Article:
Although young Bremen-based artist Qnete missed the train to the “Grey City”, a showcase of local electronic and experimental artists on ZCKR Records, his redemption comes in great manner with the one-sided single “Grey City Anthem” on the same label. A producer acclaimed for the releases on his co-owned Drowned Records and Lobster Theremin, Qnete operates on home turf with an electro monster spanning over 11 minutes. After a proper start with seismic bass and sturdy 808 sequences, another twist is added by acidic flashes closer to the mid-track up to the glorious end. For fans of Gesloten Cirkel, Privacy and the earlier Cologne school around Khan, Jammin’ Unit and pals.
Qnete kindly agreed to answer some questions by Terminal 313 and told about himself, musical influences, current favourite artists and future plans.
There is not much known about the artist Qnete. How do you introduce yourself?
Oh, thats hard to do in short. I’m okay with people knowing some things about me, I don’t play an anonymity game or something. It’s just that nobody asked until now. I’m Marvin and I live in Bremen for three years now. I really like music and DJing, minor 7 chords, throwing parties, getting lost in talk with friends about tracks and Nietzsche. Apart from that I like typography, drawing (but only if my mood is very right for this), colored socks and poetically incorrect jokes. My favourite color is somewhere between green and blue.
Your artist name Qnete reminds of ‘Knete’ – is there a connection or how did you decide for the alias?
When I moved to Bremen three years ago I was asked to play my first gig here. I did not have a DJ name at that time, but the guys who did the party needed a name to put on the flyer. My flatmate came into my room and we thought of possible (and temporary) names for me. Yes, it ended with Qnete, coming from ‘Knete’ (‘plasticine’) with a Q instead of K. I thought this was just temporary, but I created a Soundcloud account a week later, so I had to stick to the name in the end. It’s quite funny for me that English-speaking people pronounce it in a way I never imagined.
What are your first electronic music memories: Kraftwerk from an early age, The Prodigy on MTV or something else?
I didn’t actively listen to the electronic music until I was 16 or so. In fact, I did not actively search for music at all. I was more into computer games. I did know The Prodigy, but never really listened to them. A good friend, who is now my flatmate and who decided for the name Qnete as well, showed my some stuff from the Ed Banger realm (am I allowed to say this?) and I learnt that Justice was using Ableton for their liveshows. I became pretty interested and got deeper and deeper into it.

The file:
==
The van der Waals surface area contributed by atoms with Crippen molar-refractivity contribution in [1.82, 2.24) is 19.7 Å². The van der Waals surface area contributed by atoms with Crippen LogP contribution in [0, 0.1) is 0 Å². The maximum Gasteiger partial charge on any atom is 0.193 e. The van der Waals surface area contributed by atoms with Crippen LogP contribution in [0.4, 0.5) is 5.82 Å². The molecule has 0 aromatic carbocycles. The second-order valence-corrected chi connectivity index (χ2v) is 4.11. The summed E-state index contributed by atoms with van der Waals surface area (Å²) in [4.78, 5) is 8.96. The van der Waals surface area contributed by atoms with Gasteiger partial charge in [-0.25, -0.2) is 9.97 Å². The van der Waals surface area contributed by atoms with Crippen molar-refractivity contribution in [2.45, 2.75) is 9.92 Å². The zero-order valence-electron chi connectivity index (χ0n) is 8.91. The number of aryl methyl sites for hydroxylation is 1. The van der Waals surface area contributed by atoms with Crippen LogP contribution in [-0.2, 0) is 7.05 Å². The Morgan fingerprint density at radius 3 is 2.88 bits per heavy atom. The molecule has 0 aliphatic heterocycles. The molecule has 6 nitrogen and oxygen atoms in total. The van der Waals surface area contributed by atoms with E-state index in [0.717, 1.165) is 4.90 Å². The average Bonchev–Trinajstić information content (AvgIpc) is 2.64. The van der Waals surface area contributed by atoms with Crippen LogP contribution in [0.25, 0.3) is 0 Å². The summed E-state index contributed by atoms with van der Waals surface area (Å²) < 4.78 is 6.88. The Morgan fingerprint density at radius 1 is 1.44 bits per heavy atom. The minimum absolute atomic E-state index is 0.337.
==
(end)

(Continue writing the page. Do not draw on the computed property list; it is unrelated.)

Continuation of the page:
Things took off then when I moved to Bremen and started buying records, which meant that I was browsing through various sites on the Internet almost fulltime and soaked up everything I found interesting. And ended up buying “Computerwelt” by Kraftwerk on a flea market finally.
Where do you seek inspiration for your new tracks?
In my current mood. I rarely have a clear picture of what a track shall be like. I sit down at my table and start, plugging in this device here, chaining effects there. Mostly things take off as soon as I find a pad sound I like. Some core ingredients are probably lovesickness and boredom.
Are you listening any music at home and if yes, of what type?
A lot. There is hardly a day where I don’t put records on or mix stuff from my record shelf. Herbie Hancock and Planetary Assault Systems can happen in the same mixing session, just like Arthur Russell, Lil Louis and Greg Beato, followed by Bunker tracks… I also work in a bar where I can listen to records all the time.
Why did you decide for acid-flavoured electro track when writing “Grey City Anthem”?
I bought a MS-20 mini a year ago. It’s quite fun to play around with it, I get better and better losing control over whats going on in its circuits. When getting it I thought I could imitate a 303 with it. It greatly fails in that task, the filter is much too harsh and I miss the bubbling sounds. That’s why I often stop using it in jams after some time. Not for this track. I kept everything rather simple, no patchings or something. Then some broken 808 beat with that feedback buzzing effect that I use all the time. The last thing was this oddly pathetic melody… And now Helena Hauff is playing that track!
The name is directly related to the “Grey City LP” on ZCKR. Paying hommage to Stig Inge and Adel Akram for an unexpected warm welcome to the city and introducing me to a lot of people. You can read that story on the sleeve of my first record on their label.
Any plans for 2016 you would like to talk about?
There is quite a lot of stuff coming out on different labels. After the “Grey City Anthem” follows a solo EP on our own Drowned Records imprint. The sounds on that EP are quite similarly psychotic as in the “Grey City Anthem”, but more techno orientated with straight kickdrums. We think that it will cause some irritations on dancefloors and you need to ‘be brave’. There will also be a very warm and housy EP (or is it a mini-LP?) on a friend’s label and a follow-up on Lobster Theremin in spring.
Thank you so much for the interview, Marvin!